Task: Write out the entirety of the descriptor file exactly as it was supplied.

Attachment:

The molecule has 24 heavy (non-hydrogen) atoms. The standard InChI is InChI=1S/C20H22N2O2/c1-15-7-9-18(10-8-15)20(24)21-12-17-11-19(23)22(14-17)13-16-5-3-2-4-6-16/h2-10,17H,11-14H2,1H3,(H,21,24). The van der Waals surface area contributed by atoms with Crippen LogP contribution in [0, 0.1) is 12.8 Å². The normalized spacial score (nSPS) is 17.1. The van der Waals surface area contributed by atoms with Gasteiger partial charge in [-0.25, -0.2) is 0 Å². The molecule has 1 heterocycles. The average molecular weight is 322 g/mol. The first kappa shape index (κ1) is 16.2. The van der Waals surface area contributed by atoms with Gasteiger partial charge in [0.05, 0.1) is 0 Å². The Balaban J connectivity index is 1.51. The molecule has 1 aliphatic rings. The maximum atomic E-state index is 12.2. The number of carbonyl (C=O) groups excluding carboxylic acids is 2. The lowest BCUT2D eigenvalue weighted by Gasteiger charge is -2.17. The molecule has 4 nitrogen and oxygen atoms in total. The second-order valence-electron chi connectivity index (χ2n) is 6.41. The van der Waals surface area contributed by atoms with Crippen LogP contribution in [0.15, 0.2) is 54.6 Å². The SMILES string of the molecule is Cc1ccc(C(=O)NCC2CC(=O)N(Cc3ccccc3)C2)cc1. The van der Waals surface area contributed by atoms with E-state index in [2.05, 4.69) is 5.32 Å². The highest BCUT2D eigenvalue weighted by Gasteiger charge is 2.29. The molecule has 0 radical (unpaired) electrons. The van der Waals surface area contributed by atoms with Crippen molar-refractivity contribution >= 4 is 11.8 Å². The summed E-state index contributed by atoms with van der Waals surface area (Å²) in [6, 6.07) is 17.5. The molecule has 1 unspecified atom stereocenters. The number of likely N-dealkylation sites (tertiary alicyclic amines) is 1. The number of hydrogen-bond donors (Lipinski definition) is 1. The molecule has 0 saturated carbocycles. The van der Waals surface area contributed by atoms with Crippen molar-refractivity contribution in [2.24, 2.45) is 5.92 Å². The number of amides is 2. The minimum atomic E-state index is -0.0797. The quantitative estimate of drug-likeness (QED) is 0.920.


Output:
The molecule has 24 heavy (non-hydrogen) atoms. The standard InChI is InChI=1S/C20H22N2O2/c1-15-7-9-18(10-8-15)20(24)21-12-17-11-19(23)22(14-17)13-16-5-3-2-4-6-16/h2-10,17H,11-14H2,1H3,(H,21,24). The van der Waals surface area contributed by atoms with Crippen LogP contribution in [0, 0.1) is 12.8 Å². The normalized spacial score (nSPS) is 17.1. The van der Waals surface area contributed by atoms with Gasteiger partial charge in [-0.25, -0.2) is 0 Å². The molecule has 1 heterocycles. The average molecular weight is 322 g/mol. The first kappa shape index (κ1) is 16.2. The van der Waals surface area contributed by atoms with Gasteiger partial charge in [0.05, 0.1) is 0 Å². The Balaban J connectivity index is 1.51. The molecule has 1 aliphatic rings. The maximum atomic E-state index is 12.2. The number of carbonyl (C=O) groups excluding carboxylic acids is 2. The lowest BCUT2D eigenvalue weighted by Gasteiger charge is -2.17. The molecule has 4 nitrogen and oxygen atoms in total. The second-order valence-electron chi connectivity index (χ2n) is 6.41. The van der Waals surface area contributed by atoms with Crippen LogP contribution in [0.15, 0.2) is 54.6 Å². The SMILES string of the molecule is Cc1ccc(C(=O)NCC2CC(=O)N(Cc3ccccc3)C2)cc1. The van der Waals surface area contributed by atoms with E-state index in [2.05, 4.69) is 5.32 Å². The highest BCUT2D eigenvalue weighted by Gasteiger charge is 2.29. The molecule has 0 radical (unpaired) electrons. The van der Waals surface area contributed by atoms with Crippen molar-refractivity contribution >= 4 is 11.8 Å². The summed E-state index contributed by atoms with van der Waals surface area (Å²) in [6, 6.07) is 17.5. The molecule has 1 unspecified atom stereocenters. The number of likely N-dealkylation sites (tertiary alicyclic amines) is 1. The number of hydrogen-bond donors (Lipinski definition) is 1. The molecule has 0 saturated carbocycles. The van der Waals surface area contributed by atoms with Crippen molar-refractivity contribution in [2.24, 2.45) is 5.92 Å². The number of amides is 2. The minimum atomic E-state index is -0.0797. The quantitative estimate of drug-likeness (QED) is 0.920.